Winter Break is the only long (well, kinda long) break I get, so I always feel like it’s my one chance to catch up on all the reading I want to do. Of course, I never get as much done as I’d like to, but I’m trying to learn to be okay with that and not get frustrated. Some of the books I want to read are totally just-for-fun books, but I also always have a few teaching-related books I want to read. In this post, I’ll list several books that I recommend for language teachers, and I’ll also list the books that are on my own reading list for the upcoming break.
Of course, if you’d rather use your time off to take a complete break from anything teaching or education-related, DO THAT! We all need a break, and there’s nothing wrong with taking a few weeks to just totally forget about work. But if you have free time during the holidays and are looking for some books to read, here are my recommendations:
Embarrassment by Thomas Newkirk
I read this book about a year ago and wrote a review of it here. Newkirk argues that one of the main things holding students back from learning is their feelings of embarrassment. Students fear failure and often worry about making mistakes in front of their classmates. In the book, he offers ideas on how teachers can support and encourage students so their fear of embarrassment won’t hold them back.
The Power of Reading by Stephen Krashen
This is the book that convinced me to finally take the plunge and start a free reading library with my students. The book gives a good overview of the research that supports giving students time in class to read books that they choose.
Readicide: How Schools are Killing Reading and What You Can Do About It by Kelly Gallagher
This is another excellent book on the topic of reading. Gallagher argues against the over-emphasis on standardized testing, urges teachers to stop relying on the “mind-numbing” reading activities that make students hate reading, and encourages teachers to give students time for free choice reading in class. The book is aimed at English Language Arts teachers, but a lot of the same ideas apply to second/foreign language teachers.
While We’re on the Topic by Bill VanPatten
If you haven’t read this book yet, I highly recommend it. In the book, Bill VanPatten outlines the six major principles of Communicative Language Teaching that he thinks all language teachers should understand. I wrote a full review of it here.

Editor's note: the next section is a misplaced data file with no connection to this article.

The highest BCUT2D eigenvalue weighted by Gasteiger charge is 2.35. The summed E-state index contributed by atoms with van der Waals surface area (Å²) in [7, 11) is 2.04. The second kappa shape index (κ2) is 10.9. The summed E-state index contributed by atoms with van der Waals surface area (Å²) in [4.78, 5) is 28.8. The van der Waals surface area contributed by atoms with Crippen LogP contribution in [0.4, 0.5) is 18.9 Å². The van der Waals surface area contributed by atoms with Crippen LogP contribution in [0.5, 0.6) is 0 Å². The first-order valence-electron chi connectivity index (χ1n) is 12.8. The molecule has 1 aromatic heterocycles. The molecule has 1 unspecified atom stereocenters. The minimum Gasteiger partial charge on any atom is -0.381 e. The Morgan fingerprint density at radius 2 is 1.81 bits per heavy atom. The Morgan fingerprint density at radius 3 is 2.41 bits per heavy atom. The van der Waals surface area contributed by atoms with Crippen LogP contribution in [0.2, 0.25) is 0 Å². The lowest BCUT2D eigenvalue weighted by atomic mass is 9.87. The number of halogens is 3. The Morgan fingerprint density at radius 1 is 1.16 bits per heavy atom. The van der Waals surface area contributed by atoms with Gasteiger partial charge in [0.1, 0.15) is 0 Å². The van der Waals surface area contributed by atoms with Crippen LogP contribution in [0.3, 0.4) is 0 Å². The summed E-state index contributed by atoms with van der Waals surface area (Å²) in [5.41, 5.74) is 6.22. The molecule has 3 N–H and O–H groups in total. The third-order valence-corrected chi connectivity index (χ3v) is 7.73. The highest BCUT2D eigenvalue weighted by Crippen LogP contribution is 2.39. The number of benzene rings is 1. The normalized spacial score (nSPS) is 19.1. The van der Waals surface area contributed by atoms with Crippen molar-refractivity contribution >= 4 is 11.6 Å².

If you would rather listen to a podcast than read books, I highly recommend Bill VanPatten’s Talkin’ L2 (or his old show, Tea with BVP, if you haven’t listened to that yet). I also like the podcast We Teach Languages. If you have to make a long road trip for the holidays, listening to podcasts is a good way to make the time pass quickly.
The following three books are on my own personal reading list for the upcoming break:
Flow: The Psychology of Optimal Experience by Mihaly Csikszentmihalyi
Csikszentmihalyi is famous for his research on “flow,” a state of consciousness where people experience “deep enjoyment, creativity, and a total involvement with life.” I’m hoping his book will give me good ideas on how to help students reach a flow state in the classroom.
Input-Based Incremental Vocabulary Acquisition by Joe Barcroft
I first heard about this book from this episode of the We Teach Languages podcast, which features an interview with the author. The back of the book says that it is a presentation of current research that “undoes numerous myths about how we most effectively learn new words in a second language.” I’m eager to find out more.
The Book Whisperer by Donalyn Miller
I’m embarrassed to admit that I haven’t read this book yet! From what I’ve heard, it’s an excellent book for teachers to learn how to set up an independent reading program for students that helps them discover a joy for reading and simultaneously develop their literacy skills.
Happy Winter Break and happy reading!